Friday, February 13, 2009
Our Senate says no
The government has been presented with evidence pointing to the success of its first fiscal stimulus package just as the Senate has rejected the latest one.
Employment held steady in January against expectations, buoyed by a surprise jump in the number of women employed full-time.
Female full-time employment jumped a seasonally-adjusted 60,000 in January, offsetting job losses among both men and part-time employed women.
"We see this as evidence of the efficacy of temporary spikes in income on activity," said Deutche Bank chief economist Tony Meer.
The government handed out stimulus cheques worth $8.7 billion in December, boosting household disposable income by more than 4 per cent over the quarter and boosting retail spending by an estimated $900 million.
"This looks like a delayed reaction," said Mr Meer. "Retailers may have been cautious to boost employment in December, but bolstered by the cash-bonus-inspired strength in sales, they have responded in January by retaining higher than usual post Christmas staff levels"...
ANZ economist Katie Dean said the stimulus package had worked to retain jobs in January in tandem with aggressive interest rate cuts. "The stimulus measures are having an impact," she said.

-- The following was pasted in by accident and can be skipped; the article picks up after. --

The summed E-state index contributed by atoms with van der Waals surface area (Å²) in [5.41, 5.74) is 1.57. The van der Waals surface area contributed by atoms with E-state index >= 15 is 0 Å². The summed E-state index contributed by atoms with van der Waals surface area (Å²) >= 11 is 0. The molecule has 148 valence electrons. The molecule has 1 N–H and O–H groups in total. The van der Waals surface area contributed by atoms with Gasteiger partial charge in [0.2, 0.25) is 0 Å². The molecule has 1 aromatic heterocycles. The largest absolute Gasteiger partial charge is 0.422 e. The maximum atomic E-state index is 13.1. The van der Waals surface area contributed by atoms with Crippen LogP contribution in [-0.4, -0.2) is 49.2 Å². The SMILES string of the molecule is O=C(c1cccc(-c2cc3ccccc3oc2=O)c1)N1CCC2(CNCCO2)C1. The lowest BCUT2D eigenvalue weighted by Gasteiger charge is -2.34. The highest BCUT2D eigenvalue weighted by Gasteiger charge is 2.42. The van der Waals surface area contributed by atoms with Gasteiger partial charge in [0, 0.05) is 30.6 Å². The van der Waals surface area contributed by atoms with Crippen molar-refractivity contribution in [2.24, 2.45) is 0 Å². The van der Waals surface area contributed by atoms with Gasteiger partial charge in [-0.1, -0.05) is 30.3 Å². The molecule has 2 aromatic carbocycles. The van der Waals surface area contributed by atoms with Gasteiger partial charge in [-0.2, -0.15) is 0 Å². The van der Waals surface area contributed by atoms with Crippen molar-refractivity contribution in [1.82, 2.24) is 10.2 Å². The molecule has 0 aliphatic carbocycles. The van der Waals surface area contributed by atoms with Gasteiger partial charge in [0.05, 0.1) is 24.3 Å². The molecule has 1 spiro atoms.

The jump in female full-time employment kept Australia's employment total essentially steady at 10.74 million, up 1170 workers. Financial markets had been expecting a loss of 20000 jobs.
"This was a surprise, said TD Securities senior strategist Joshua Williamson. "With every market economist expecting a large fall, the small increase was completely out of sync with other news and the evidence of many companies laying off workers since the financial crisis took a turn for the worse late last year."
Treasurer Wayne Swan welcomed the surprise news and said it added to the case for a further stimulus package to build on the first.
The Coalition's Julie Bishop said it showed the jobs market was strong enough not to need the "$42 billion spending spree" rejected by the Senate.
Although employment held steady in January Australia's unemployment rate climbed from 4.5 to 4.8 per cent, swelled by an extra 58000 job seekers.
"Households with a second working-age person not previously attached to the labour force appear to be moving in to the labour force as a way of diversifying the household income base," said Mr Williamson. "Such thinking can come from concern over security of employment of the primary wage earner and shows concern about future conditions."
The separately released Westpac Melbourne Institute survey of unemployment expectations showed a further deterioration in February to near-record pessimism.
Westpac chief economist Bill Evans said the index fell to the lowest level since 1982 "implying recessionary levels of consumer labour market pessimism".
Australia's unemployment rate is almost one full percentage point above the low of 3.9 per cent reached in February last year.
Trend growth figures compiled by The Age show that in the past year employment has climbed at just one third of its previous pace falling far short of the growth in Australia's adult population.